dc.description.abstractBackground:  The phase III REMoxTB study prospectively enrolled HIV-positive (with CD4+ count > 250 cells, not on anti-retroviral therapy) and HIV-negative patients. We investigated the incidence of adverse events and cure rates according to HIV status for patients receiving standard TB therapy in the trial. Methods:  Forty-two HIV-positive cases were matched to 220 HIV-negative controls by age, gender, ethnicity, and trial site using coarsened exact matching. Grade 3 and 4 adverse events (AEs) were summarised by MedDRA System Organ Class. Kaplan-Meier curves for time to first grade 3 or 4 AE were constructed according to HIV status with hazard ratios calculated. Patients were considered cured if they were culture negative 18 months after commencing therapy with ≥2 consecutive negative culture results. Results:  Twenty of 42 (47.6%) HIV-positive and 34 of 220 (15.5%) HIV-negative patients experienced ≥1 grade 3 or 4 AE, respectively. The majority of these were hepatobiliary disorders that accounted for 12 of 40 (30.0%) events occurring in 6 of 42 (14.3%) HIV-positive patients and for 15 of 60 (25.0%) events occurring in 9 of 220 (4.1%) HIV-negative patients. The median time to first grade 3 or 4 AE was 54 days (IQR 15.5–59.0) for HIV-positive and 29.5 days (IQR 9.0–119.0) for HIV-negative patients, respectively. The hazard ratio for experiencing a grade 3 or 4 AE among HIV-positive patients was 3.25 (95% CI 1.87–5.66, p < 0.01). Cure rates were similar, with 38 of 42 (90.5%) HIV-positive and 195 of 220 (88.6%) HIV-negative patients (p = 0.73) cured at 18 months. Conclusions: HIV-positive patients receiving standard TB therapy in the REMoxTB study were at greater risk of adverse events during treatment but cure rates were similar when compared to a matched sample of HIV-negative patients.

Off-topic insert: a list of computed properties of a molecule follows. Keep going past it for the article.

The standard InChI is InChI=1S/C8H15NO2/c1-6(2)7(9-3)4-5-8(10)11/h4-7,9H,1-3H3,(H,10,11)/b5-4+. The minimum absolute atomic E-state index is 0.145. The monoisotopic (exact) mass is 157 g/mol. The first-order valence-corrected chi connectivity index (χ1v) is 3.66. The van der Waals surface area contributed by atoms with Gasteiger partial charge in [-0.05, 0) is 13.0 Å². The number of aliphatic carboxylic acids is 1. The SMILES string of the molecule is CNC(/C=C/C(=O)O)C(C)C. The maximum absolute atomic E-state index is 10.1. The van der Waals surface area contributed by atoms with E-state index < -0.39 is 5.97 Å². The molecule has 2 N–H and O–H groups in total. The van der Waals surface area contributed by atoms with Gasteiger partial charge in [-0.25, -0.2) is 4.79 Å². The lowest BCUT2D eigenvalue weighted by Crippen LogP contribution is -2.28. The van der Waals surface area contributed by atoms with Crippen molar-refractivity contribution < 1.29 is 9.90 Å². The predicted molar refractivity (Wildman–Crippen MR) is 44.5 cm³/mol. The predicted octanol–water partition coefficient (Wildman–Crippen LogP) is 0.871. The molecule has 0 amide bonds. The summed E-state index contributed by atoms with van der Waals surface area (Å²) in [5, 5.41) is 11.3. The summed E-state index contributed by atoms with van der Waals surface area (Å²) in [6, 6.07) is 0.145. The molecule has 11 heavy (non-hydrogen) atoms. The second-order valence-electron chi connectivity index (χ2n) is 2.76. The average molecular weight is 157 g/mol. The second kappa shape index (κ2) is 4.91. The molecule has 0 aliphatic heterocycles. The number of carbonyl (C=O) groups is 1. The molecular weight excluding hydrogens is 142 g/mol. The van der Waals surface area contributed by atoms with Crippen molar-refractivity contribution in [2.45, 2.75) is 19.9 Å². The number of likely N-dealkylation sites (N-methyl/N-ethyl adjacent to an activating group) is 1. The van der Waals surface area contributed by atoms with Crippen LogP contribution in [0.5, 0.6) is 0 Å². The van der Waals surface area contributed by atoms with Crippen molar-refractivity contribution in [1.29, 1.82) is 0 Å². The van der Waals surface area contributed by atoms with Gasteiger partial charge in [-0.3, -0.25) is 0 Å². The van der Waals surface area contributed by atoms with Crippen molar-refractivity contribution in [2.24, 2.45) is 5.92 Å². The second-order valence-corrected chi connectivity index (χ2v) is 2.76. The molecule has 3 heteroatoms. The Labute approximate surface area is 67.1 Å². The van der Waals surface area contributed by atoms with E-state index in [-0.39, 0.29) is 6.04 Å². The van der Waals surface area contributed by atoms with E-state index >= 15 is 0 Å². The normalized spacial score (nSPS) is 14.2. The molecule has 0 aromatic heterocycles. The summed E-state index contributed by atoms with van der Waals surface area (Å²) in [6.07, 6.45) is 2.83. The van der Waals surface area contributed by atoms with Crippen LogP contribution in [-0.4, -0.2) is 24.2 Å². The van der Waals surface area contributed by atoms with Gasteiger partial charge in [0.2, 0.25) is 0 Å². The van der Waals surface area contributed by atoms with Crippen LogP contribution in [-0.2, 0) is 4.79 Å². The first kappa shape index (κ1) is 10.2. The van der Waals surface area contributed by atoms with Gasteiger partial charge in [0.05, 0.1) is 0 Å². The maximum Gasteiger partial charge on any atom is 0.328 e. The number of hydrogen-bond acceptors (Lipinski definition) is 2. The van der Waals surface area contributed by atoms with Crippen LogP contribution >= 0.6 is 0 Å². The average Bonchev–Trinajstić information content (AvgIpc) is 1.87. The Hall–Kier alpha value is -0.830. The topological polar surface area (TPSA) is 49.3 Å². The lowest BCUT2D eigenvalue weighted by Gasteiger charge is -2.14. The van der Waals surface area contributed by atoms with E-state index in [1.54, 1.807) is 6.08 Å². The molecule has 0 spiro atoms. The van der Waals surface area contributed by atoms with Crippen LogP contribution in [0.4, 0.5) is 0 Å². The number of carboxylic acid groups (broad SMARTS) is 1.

dc.format.extent9
dc.language.isoeng
dc.relation.ispartofBMC Pulmonary Medicineen